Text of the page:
It's not unusual to see bright white comb but then again, comb can be almost black. Pollen can be almost all the colors of the rainbow. And honey might be as light as lemonade or as dark as mahogany. You can open up one hive in springtime and what you see inside might be completely different in the fall and nothing like its next-door-neighbor hive on the same day.
The cover photo above, taken by Erika Thompson of Texas Bee Works, shows cells of honey with unusual colors. Honey color is decided by the particular flower nectar that the bees bring back to the hive. In this instance, the jelly bean honey colors come from a hive in an urban setting where bees foraged on cotton candy and snow cones instead of live plants. It's definitely not normal to see honey in a vivid green, however, there are different gradients of that lovely amber colored liquid that vary from region to region and season to season. The taste of the honey varies along with the color; much like white wheat or whole wheat, or beer IPAs vs stouts; the darker the honey, the richer the flavor.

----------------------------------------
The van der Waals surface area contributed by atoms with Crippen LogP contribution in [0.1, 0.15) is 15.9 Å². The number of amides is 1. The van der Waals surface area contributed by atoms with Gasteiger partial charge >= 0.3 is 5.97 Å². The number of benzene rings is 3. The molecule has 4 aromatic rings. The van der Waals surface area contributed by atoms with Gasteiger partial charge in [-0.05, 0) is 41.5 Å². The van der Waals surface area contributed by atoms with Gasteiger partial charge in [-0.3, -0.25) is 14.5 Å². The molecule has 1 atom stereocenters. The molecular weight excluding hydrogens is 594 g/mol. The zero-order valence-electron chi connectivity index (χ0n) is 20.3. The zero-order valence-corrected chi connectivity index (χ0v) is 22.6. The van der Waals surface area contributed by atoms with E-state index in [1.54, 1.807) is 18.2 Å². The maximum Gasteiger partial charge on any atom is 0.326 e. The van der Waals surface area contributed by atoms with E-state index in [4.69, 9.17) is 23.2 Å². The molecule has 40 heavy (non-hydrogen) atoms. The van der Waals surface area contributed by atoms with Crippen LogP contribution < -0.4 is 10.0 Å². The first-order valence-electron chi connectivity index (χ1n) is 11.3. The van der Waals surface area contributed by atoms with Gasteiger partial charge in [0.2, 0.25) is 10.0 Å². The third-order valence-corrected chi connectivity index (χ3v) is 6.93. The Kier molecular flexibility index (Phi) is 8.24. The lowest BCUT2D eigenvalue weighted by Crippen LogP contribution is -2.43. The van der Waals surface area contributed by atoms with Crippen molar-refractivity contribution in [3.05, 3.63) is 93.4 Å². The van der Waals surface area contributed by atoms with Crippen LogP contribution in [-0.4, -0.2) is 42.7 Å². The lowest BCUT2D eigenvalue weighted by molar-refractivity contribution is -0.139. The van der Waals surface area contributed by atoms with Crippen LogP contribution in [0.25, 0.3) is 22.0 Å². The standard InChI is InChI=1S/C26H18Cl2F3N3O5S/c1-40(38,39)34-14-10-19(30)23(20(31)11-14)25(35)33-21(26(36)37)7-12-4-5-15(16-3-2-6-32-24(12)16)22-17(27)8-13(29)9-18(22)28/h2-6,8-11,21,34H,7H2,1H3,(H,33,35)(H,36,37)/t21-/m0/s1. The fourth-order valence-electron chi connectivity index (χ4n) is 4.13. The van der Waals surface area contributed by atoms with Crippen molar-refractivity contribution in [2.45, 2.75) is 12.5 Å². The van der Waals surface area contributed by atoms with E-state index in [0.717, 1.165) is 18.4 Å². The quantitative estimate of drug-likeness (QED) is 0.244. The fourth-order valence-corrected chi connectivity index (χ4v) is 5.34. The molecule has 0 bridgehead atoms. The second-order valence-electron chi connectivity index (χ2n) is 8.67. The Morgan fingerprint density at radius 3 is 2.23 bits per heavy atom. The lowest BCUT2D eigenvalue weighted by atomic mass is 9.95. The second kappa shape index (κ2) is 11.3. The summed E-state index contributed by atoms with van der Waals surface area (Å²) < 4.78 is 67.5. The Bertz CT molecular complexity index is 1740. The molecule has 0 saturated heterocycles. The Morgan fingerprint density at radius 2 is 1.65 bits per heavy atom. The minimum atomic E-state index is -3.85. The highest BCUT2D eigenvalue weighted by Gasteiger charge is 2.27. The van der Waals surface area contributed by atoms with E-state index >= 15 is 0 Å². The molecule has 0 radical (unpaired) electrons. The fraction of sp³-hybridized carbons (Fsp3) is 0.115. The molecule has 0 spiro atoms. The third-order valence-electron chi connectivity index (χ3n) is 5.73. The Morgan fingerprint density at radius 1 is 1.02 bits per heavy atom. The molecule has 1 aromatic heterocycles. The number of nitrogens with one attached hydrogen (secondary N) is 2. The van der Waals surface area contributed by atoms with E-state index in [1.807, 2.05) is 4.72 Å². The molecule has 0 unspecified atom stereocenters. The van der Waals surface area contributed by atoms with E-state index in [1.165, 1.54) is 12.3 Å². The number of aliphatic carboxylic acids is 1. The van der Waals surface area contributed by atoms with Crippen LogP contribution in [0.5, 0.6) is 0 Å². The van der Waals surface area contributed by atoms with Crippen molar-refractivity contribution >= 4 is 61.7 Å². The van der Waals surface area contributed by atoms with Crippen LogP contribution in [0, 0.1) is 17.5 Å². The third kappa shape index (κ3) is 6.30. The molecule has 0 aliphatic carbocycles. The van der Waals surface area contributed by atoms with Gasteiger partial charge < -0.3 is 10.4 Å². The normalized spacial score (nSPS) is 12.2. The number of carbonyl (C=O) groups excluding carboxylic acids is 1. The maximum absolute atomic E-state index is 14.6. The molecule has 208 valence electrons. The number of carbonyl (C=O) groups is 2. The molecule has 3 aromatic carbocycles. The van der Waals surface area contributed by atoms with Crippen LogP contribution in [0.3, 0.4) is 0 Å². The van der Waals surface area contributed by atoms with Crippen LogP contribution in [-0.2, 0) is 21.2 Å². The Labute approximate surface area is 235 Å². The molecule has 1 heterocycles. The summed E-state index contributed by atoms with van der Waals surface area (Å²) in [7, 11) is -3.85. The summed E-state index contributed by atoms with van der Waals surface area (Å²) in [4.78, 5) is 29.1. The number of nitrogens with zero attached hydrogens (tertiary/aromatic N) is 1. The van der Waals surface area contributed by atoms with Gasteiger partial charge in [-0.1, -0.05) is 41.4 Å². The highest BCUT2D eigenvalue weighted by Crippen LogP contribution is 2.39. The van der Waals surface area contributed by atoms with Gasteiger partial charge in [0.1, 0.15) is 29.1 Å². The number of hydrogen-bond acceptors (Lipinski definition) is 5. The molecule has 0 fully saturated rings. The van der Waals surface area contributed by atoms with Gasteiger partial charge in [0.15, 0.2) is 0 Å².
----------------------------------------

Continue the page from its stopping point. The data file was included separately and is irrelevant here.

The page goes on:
Pollen coloring comes from the plants native to their habitat. Prominence of one kind of pollen in a hive can even create a distinct odor that emanates from the hive. For instance, ragweed has the clear and unpleasant smell of dirty socks.
Wax colors differ as well. Newly drawn comb is almost pure white, but as time marches on, the color will deepen, taking on hues from whatever comes in contact with the wax. Baby bees are raised in cells, honey is added, dirty bee feet or propolis might be dragged across the wax, and pollen is brought in. Time and weather have an effect too. Personally, I've taken wax off that ranges anywhere from an almost creamy yellow to a rich golden orange to a dark brown.
Seeing how the colors of bee products changes amongst various hives and seasons is just one more reason that the honey bee is a truly fascinating creature!